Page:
==============

    As far as drinking caffeine, I find that it can help with fluency of speech. I don't always get enough sleep, and on these sorts of days, it can really help maintain my focus, which is essential to speaking well.
     
  7. Aug 2, 2012 #6
    I totally agree with Monique. Start practicing your presentation as soon as possible. Talk loud (!), clear and slowly to an imaginary audience. If you are maybe afraid about some participants, picture this guys during your practicing.

    I gave a talk some time ago to 600 people and I practiced every day for two weeks. What also extremely helped me was to reflect about all sort of possible questions. If you are convinced about yourself that you had the best possible preparation you feel much more comfort.
     
  8. Aug 2, 2012 #7
    I've always found this phrase a little out of context.. Using drugs once is not the same as being dependant on drugs to perform and no behavioral therapy is going to have any drastic results in two weeks.
     
  9. Aug 2, 2012 #8

    Monique

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    Using drugs once? So what will happen the next time a presentation needs to be given?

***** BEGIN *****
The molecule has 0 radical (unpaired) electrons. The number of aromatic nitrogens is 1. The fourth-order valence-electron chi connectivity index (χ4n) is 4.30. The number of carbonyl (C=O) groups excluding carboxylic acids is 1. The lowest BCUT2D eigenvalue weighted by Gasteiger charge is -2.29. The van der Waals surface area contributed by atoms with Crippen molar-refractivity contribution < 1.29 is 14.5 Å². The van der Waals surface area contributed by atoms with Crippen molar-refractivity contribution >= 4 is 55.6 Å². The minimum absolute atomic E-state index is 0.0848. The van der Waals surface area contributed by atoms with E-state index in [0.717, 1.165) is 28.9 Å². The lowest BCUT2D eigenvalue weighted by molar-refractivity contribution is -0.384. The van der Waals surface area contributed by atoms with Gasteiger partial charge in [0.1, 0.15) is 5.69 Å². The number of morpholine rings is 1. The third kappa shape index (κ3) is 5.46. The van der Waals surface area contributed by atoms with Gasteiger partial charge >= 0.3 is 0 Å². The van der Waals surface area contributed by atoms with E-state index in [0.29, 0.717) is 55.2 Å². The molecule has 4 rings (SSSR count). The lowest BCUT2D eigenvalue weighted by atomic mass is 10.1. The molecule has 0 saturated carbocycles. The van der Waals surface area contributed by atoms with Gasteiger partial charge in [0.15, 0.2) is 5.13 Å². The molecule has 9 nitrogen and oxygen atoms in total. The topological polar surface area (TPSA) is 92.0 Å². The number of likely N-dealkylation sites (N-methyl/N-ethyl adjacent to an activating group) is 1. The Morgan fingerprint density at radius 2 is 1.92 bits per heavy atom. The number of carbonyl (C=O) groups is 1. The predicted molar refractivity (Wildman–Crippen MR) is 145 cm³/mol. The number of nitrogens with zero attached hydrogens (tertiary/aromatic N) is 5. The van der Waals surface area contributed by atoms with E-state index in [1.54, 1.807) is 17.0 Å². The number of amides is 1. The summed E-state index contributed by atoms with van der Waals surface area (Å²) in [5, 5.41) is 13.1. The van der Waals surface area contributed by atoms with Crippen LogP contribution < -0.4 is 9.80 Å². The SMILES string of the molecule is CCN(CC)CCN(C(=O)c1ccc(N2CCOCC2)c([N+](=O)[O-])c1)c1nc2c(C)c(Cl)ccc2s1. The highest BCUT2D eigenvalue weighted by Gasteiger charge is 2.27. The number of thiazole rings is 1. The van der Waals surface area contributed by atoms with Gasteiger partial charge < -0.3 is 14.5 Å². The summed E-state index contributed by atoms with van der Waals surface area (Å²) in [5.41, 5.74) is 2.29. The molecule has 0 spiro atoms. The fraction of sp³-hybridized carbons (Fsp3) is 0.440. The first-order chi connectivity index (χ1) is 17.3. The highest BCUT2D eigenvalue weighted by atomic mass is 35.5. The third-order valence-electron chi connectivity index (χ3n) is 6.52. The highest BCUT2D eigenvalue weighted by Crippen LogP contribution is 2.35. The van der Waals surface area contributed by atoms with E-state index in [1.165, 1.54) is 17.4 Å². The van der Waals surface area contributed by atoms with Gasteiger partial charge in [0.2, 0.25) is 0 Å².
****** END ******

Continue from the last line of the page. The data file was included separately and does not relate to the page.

Two weeks is a lot of time for practice, take some time everyday and speak out loud: slowly and confidently. Visualize and feel the nerves, process the emotion so that you can deal with it.

    It definitely helped me, I've received A+ (10/10) grades for my presentations. I still get nervous, but that disappears after the first few sentences. I don't know what it is, since I'm not a big speaker. The feedback from my last presentation: "sitting back home on my couch I just feel to say once more that this was a masterpiece today". Visualize doing well and that will be your outcome. I might sound simplistic, but it's worth the try.

    How does a musician master a new piece of music? Through practice.
     
  10. Aug 2, 2012 #9
    By the next time a presentation needs to be given the person will have had ample time to do whatever confidence building he needs to.
     
  11. Aug 2, 2012 #10

    Monique

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    Again, over two weeks is a lot of time.
     
  12. Aug 2, 2012 #11
    I've always focused on getting started. Once I'm into my presentation, the stage fright vanishes. Sometimes a joke or light banter at the beginning helps, but you must know exactly what you are going to say. Once you're into the material, you should be able to cover your points without having to memorize anything. If you know the subject matter, this should not be a problem.
     
    Last edited: Aug 2, 2012
  13. Aug 2, 2012 #12

    Drakkith